So, my name is Jean-Pierre Bourguignon and my title is President of the European Research Council, which of course is supported by the European Union as through the European Commission.

I’m a French mathematician, I should say. I spent most of my career in the CNRS (Centre National de la Recherche Scientifique).

My field was differential geometry, but did a lot of work actually at the boundary of theoretical physics, general relativity and Dirac operators and these kind of topics, but still always as a mathematician.

The European Research Council is actually an interesting story. It was created in 2007, so it’s now 11 years of age, and it was a long process. Myself, the first time I heard about the possibility of having an ERC was 1995, and it was a long effort by the scientific community, and step after step we had to convince people in the Commission, people in the European Council – namely the countries – that they should support such a project, but still it has a lot of very specific characteristics, particularly the power which has been given to its scientific council is considerable.

It really was an innovation and the council has the responsibility of deciding on how to spend the money and how to do the evaluation. This is unique in the setting of the European Commission, that a group of 22 scientists are given such a responsibility and of course as President of the European Research Council, I have some very specific ones, which is to confirm the list of people who are granted and really guarantee the quality of the work done.

The mission of the ERC was really to make Europe more attractive, to be a place where science can develop really in the most ambitious way and to push the ambition, particularly of young people, upward, that is to make them independent early enough and to take their vision on board.

You know, we are at the stage of giving 1100 research grants this year, which is of course a very significant amount of money. The budget is now really over €2 billion per year, and we are covering all fields of science – that is physical sciences, engineering, including maths, computer science, and so on, life sciences, social sciences and humanities.

If you want to know what you are doing, you need to talk and meet and discuss with the people you are funding and so I do travel a lot, particularly in Europe, to meet the people we call our grantees – the people who get the grants from the ERC – and this part of my job is really extremely worthwhile and extremely rewarding because the selection process is a very tough one – the typical success rate at this moment is 13%.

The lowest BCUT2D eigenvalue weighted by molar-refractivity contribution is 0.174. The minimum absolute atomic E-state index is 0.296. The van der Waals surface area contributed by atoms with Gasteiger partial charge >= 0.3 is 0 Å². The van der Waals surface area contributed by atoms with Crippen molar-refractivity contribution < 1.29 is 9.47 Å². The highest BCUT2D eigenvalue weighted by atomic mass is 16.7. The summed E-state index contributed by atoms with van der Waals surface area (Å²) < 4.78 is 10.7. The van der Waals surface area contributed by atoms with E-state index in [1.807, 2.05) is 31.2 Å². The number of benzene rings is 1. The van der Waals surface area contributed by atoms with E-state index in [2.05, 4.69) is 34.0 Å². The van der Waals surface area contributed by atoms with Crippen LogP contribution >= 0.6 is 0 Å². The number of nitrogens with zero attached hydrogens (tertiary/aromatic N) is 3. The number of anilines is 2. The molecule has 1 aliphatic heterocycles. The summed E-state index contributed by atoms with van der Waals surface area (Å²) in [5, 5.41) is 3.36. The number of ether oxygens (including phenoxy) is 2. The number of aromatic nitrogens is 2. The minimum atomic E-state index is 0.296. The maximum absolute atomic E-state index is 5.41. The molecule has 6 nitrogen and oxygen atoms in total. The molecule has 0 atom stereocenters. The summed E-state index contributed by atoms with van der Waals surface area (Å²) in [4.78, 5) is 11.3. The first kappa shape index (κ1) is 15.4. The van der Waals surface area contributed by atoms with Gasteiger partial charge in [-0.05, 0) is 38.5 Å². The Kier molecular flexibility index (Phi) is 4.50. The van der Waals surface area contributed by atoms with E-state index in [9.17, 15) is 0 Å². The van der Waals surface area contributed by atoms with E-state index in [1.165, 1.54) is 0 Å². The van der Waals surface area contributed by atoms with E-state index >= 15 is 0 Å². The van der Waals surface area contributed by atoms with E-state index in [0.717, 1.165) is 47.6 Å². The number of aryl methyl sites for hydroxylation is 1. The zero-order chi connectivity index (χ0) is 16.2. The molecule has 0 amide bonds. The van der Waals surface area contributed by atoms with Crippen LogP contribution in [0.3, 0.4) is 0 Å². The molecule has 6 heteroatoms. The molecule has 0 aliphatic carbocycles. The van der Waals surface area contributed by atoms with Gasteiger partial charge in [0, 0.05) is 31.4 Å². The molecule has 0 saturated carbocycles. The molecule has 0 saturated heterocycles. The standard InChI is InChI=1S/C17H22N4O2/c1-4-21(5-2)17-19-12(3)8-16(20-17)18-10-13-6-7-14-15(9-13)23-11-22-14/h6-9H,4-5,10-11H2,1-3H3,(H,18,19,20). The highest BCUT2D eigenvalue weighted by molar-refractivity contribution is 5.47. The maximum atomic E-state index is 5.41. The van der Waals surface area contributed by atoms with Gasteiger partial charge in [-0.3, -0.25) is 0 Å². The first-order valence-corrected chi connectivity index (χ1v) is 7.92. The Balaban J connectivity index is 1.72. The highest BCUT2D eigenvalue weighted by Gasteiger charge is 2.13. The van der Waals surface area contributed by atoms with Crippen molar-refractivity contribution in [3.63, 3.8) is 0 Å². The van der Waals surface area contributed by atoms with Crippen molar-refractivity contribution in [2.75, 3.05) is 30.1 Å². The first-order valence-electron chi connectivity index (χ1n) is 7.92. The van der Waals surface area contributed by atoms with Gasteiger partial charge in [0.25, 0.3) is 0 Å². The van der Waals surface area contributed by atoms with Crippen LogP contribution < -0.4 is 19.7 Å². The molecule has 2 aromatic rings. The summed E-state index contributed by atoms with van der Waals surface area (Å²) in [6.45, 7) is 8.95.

And it means that people have all proposed very ambitious projects that are conditioned to be successful at the ERC, high risk again, we need to encourage the panels who are selecting people to really accept to take risks. And that’s one thing I hear regularly from grantees, telling me, ‘I submitted a very similar project to my national agency but then I was not funded, it was considered too risky, then I submitted to the ERC, and then the ERC funds me,’ so it makes a big difference.

Another component which is very important in our strategy is the fact that the clause, which has been put in place by the European Research Council.

Really, we have three categories at the moment for the individual grants, which is the starting grants, consolidator grants and advanced grants, and it means timed to PhD.

So, starting grants – to 2 to 7 years, consolidator grants – 7 to 12 years, and advanced grants – there is no condition, it just means people who are already confirmed, and while doing that it means that in the end we are dedicating typically two thirds of our budget to the younger people, people who are typically below 40 years of age.

Very often people get the belief that really if you are not from one of the leading research institutions in Europe, then you have no chance. This is not the case. I mean the institution which is your host institution is not part of the evaluation, which is really the key for the evaluation is the project.

You have to show that you have thought of what kind of resources will be needed, and you describe them, but this is not the institution as such which is very important.

So, it means that in particular in terms of the support we give, part of it could be also buying expensive equipment if you need them and if it’s not available in your institution.

So, we consider the project, not just as helping the people, but helping the people also to set up the environment which will make it possible to get the project through.

So, this is sometimes one misconception that people have, that they get the feeling that if they are coming from a smaller place, they have no chance.